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Donald Bracken has curated a show of work at Five Points in Torrington, Conn., by himself and five other artists remembering the New York attacks on Sept. 11, 2001. Photo of work by Don Bracken

An Artist Whose Studio Was in The North Tower Muses on 9/11


Donald Bracken now lives in Cornwall, Conn., but in the late 1990s he was living in New York City and working as an artist in a building that most of us think of as being largely dedicated to finance: The North Tower of the World Trade Center. 

“Four of the artists in the show, myself included were in the pilot artist in residence program, launched by the Lower Manhattan Cultural Council in 1997,” Bracken said in an email last week. 

“From 1997 to 2001, 130 artists worked in the World Trade Center in unused office spaces. 

“The space  where I worked was a 10,000- square- foot room on the 91st floor of the North Tower, that had the floor tiles removed and the ceiling tiles removed. You could see the pipes. There were no lights.”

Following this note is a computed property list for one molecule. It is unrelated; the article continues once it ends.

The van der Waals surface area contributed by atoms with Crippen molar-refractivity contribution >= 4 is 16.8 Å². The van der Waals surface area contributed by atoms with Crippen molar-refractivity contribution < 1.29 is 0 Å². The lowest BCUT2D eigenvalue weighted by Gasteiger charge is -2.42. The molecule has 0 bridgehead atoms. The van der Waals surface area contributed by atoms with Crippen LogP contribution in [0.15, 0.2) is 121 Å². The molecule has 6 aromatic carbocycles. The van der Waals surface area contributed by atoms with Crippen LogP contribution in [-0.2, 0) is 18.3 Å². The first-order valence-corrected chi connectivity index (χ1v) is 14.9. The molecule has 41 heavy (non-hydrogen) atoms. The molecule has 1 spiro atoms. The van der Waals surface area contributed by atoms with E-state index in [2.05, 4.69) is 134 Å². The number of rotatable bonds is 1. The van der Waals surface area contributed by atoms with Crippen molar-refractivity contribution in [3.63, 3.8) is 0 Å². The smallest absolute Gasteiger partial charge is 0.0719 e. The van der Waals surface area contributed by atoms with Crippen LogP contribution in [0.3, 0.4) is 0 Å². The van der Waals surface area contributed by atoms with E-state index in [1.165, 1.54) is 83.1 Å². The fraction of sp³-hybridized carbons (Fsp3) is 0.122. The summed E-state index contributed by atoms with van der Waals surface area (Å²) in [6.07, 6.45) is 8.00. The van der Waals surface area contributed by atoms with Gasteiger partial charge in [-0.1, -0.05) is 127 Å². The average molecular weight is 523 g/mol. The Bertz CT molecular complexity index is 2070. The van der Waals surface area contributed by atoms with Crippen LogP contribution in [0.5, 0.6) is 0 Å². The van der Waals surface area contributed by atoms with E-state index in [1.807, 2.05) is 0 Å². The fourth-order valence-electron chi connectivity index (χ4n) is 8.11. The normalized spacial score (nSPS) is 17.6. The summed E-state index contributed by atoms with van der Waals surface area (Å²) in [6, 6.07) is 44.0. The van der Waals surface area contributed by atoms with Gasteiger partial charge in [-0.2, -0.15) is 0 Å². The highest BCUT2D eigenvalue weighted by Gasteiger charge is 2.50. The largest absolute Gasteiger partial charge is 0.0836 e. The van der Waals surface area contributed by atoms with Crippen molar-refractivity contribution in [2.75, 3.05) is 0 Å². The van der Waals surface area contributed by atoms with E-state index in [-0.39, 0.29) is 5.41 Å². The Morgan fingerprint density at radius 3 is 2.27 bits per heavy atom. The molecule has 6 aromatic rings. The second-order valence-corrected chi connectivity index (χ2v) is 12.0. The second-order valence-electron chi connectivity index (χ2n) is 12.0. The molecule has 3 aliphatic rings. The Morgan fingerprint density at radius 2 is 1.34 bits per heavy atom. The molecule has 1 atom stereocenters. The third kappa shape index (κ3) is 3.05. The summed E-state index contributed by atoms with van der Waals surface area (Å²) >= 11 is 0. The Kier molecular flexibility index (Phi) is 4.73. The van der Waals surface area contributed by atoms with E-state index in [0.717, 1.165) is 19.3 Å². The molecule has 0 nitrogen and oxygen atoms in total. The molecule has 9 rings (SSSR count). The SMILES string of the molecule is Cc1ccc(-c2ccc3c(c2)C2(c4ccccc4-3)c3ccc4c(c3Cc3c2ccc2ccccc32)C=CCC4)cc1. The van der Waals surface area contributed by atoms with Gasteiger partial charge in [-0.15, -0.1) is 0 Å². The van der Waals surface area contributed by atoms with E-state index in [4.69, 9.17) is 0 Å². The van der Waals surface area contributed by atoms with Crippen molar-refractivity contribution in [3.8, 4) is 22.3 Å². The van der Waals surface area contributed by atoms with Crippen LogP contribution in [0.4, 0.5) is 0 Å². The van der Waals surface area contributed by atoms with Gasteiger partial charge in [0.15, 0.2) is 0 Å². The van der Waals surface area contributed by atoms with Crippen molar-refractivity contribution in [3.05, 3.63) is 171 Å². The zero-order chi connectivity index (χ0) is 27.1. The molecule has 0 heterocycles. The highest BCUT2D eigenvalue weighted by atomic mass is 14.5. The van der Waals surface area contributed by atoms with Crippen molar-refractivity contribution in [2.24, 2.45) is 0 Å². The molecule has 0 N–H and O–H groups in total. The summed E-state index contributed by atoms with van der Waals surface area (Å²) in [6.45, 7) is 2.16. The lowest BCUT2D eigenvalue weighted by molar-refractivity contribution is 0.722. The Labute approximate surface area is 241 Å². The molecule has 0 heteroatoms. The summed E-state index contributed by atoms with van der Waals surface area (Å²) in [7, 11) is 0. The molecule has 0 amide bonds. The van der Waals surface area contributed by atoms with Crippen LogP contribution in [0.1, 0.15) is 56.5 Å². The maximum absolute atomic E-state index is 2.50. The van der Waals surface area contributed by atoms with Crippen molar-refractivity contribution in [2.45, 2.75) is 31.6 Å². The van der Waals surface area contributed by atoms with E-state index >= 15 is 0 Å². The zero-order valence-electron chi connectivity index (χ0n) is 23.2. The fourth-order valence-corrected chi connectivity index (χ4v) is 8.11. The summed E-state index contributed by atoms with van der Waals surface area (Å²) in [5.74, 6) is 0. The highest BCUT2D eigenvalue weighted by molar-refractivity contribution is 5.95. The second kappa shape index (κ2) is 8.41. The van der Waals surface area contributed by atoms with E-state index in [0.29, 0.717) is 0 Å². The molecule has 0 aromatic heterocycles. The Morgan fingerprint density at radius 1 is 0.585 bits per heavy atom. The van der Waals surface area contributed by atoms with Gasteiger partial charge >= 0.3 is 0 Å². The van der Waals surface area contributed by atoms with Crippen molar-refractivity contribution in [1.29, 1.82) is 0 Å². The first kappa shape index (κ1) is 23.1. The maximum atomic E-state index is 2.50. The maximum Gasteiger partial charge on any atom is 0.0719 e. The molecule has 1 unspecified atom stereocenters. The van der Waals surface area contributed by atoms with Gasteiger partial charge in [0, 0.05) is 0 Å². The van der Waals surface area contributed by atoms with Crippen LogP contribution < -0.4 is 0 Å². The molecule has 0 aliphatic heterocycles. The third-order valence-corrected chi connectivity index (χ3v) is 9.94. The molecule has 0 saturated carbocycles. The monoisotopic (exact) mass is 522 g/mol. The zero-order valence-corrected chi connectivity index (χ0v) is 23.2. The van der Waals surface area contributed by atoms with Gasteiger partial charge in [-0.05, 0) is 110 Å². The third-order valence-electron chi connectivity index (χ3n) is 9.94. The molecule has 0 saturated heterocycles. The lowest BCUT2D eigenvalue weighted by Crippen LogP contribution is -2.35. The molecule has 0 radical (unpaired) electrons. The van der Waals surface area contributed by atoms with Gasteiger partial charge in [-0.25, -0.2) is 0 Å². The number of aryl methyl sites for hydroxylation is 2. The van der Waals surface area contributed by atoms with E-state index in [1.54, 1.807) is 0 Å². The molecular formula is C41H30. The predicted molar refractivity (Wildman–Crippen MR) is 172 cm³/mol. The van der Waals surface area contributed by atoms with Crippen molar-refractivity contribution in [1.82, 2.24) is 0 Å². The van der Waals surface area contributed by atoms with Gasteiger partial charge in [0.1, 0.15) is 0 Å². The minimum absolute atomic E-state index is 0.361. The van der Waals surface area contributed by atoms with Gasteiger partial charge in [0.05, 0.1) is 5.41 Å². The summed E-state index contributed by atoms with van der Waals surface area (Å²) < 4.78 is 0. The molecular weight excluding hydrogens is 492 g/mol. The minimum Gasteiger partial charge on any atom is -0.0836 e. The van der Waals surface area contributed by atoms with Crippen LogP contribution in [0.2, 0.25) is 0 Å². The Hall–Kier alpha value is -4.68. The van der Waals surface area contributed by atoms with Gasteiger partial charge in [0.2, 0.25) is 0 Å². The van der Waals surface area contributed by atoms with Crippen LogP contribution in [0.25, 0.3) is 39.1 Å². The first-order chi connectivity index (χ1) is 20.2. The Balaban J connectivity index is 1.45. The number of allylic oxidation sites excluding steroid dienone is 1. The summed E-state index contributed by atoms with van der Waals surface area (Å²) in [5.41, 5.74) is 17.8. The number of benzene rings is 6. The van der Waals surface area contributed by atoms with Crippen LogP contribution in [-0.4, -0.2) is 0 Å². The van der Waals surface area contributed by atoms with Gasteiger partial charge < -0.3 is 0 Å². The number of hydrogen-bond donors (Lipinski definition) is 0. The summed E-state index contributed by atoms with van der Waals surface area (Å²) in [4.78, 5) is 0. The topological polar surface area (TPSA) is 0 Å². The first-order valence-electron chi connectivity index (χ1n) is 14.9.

The show he mentioned, above, is one he created and curated for the Five Points Gallery in downtown Torrington, Conn., and features work by himself, Susan Crile, Charlotte Ghiorse, Pamela Lawton, Gwinn Loman and Torild Stray. The show opened at the end of August and is on display until Sept. 25.

The terror attacks on the building where he had worked for four years obviously had an impact on him.

 The 20th anniversary of those attacks was incentive enough to put this show together; the difficult withdrawal in recent weeks from Afghanistan — which coincides with that 20th anniversary — was not anticipated when Bracken proposed the show. 

There was already a lot of thought and emotion kicking around in his head, all of it intensified in recent weeks. Bracken is trying to make sense of it.

Before the terror attacks, Bracken said, “I made  paintings looking through the windows of the North Tower of the World Trade Center on the 91st floor of New York City, a  living organism, the landscape, the weather — from a vantage point that framed a world that no longer exists. 

“My paintings that were in response to 9/11 are about fractured reality, mortality, healing. 

“The perception of the omnipotence of NYC was shattered on 9/11.

“My work delves into the collective psychic wounds that are felt to this day and repeatedly reopened, as in the recent events in Afghanistan. Through the lens of the windows of the World Trade Center, I remember the time before and after 9/11.”


“Remembering Ground Zero: 20th Anniversary Show” is at Five Points Gallery in Torrington, Conn., until Sept. 25.

Gallery hours  are Tuesday through Saturday from 11 a.m. to 5 p.m., Sunday from 1 to 5 p.m. and by appointment at 860-618-7222.

There will be a  Meet the Artists Zoom talk on Friday, Sept. 10, at 6 p.m.

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